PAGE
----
Virginia does not have a law against drowsy driving. However, that doesn’t mean drivers can get away with doing it and that they face no penalties if they cause an accident.
Several states have instituted laws against drowsy driving to discourage the practice because it’s a growing problem, right alongside distracted driving.
But just because Virginia does not have a law specific to distracted driving like other states, individuals who are negligent in their driving behaviors aren’t immune from penalties.
We’ll explain how drowsy driving can impact a personal injury lawsuit and what charges a driver could face if driving while tired.
What Is Drowsy Driving?
A “drowsy driver” is exactly what it sounds like, a person who is too tired to stay alert enough to responsibly drive. This behavior is dangerous to other motorists because lower awareness means slower reaction times.
When reaction times are slower, it makes it more challenging to avoid accidents. The driver’s extreme tiredness impacts their thinking abilities.
The Virginia Department of Motor Vehicles states that drowsy driving can be as deadly as drunk, drugged, or distracted driving.
Negligence in Virginia Car Accidents
In personal injury cases, the courts evaluate the actions of all drivers involved to look for negligence. Negligence has four elements including:
- The person involved had a duty of care toward others. When you get behind the wheel of a car, you always have that duty of care.
- The at-fault driver breached that duty of care by failing to look out for others. Choosing to drive when you know you aren’t at your best is certainly a breach of that duty of care.
- A victim sustained injuries due to that driver’s actions. Driving drowsy is not a violation in and of itself in Virginia. So for the at-fault driver to face penalties, they must harm another person with their actions.
- The at-fault driver’s negligence directly caused the victims injuries. Just because there was a drowsy driver near the victim does not mean that their negligence caused the victim’s injuries. There must be a direct causal relationship between the injuries the victim sustains and the other driver’s poor decisions.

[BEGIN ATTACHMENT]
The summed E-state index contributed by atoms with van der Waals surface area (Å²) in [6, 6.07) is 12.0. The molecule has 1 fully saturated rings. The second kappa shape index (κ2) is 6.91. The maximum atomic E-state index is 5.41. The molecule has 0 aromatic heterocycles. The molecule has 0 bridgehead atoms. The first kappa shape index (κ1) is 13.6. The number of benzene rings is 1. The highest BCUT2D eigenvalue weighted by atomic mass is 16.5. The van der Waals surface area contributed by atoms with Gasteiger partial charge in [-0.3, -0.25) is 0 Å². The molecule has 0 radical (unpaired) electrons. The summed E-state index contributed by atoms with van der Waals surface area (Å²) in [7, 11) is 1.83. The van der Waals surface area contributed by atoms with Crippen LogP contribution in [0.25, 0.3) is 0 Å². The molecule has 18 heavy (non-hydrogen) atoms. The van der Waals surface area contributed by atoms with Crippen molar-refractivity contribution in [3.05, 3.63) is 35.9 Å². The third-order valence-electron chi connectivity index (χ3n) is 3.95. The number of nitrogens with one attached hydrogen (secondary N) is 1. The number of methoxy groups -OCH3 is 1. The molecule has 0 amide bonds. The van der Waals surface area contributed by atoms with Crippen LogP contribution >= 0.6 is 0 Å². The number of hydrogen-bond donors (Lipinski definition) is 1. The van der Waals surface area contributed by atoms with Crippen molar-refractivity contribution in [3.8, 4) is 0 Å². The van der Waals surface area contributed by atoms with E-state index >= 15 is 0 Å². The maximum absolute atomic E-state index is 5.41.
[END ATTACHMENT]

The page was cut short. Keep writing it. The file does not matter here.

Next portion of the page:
Virginia is a contributory negligence state, which means that if you were at fault for even a small part of the accident, you won’t be able to seek compensation for your injuries.
That’s why having a good car accident lawyer is so important. The other driver’s attorney will work to prove that you could have avoided that accident, which means you were partially at fault for it. Your attorney will work to help you prove that you were a victim of the incident.
Reckless Driving Charges for Drowsy Drivers
Although Virginia does not have laws against drowsy driving, a driver who drives despite extreme tiredness could face reckless driving charges.
Reckless driving charges can carry serious jail sentences and fines. Because drowsiness can impair a driver’s senses, they might face reckless driving charges. Reckless driving encompasses a wide spectrum of offenses, including:
- Speeds exceeding 85 MPH or 20 MPH above the posted speed limit
- Passing a school bus
- Passing on a hillcrest
- Passing two vehicles abreast
- Driving with an obstructed view
- Passing or overtaking an emergency vehicle
If you’ve been involved in an accident and sustained injuries where the other driver was charged with reckless driving, it might be easier to prove that the other driver was negligent.
Call for a Free Consultation
Victims of car accidents should retain legal counsel as soon as possible. One wrong statement could lead to the courts viewing you as partially at fault for the accident, which would mean you have to pay the full price of your medical care for your injuries. Schedule a free consultation with our office now for legal insights before proceeding with your car accident claim.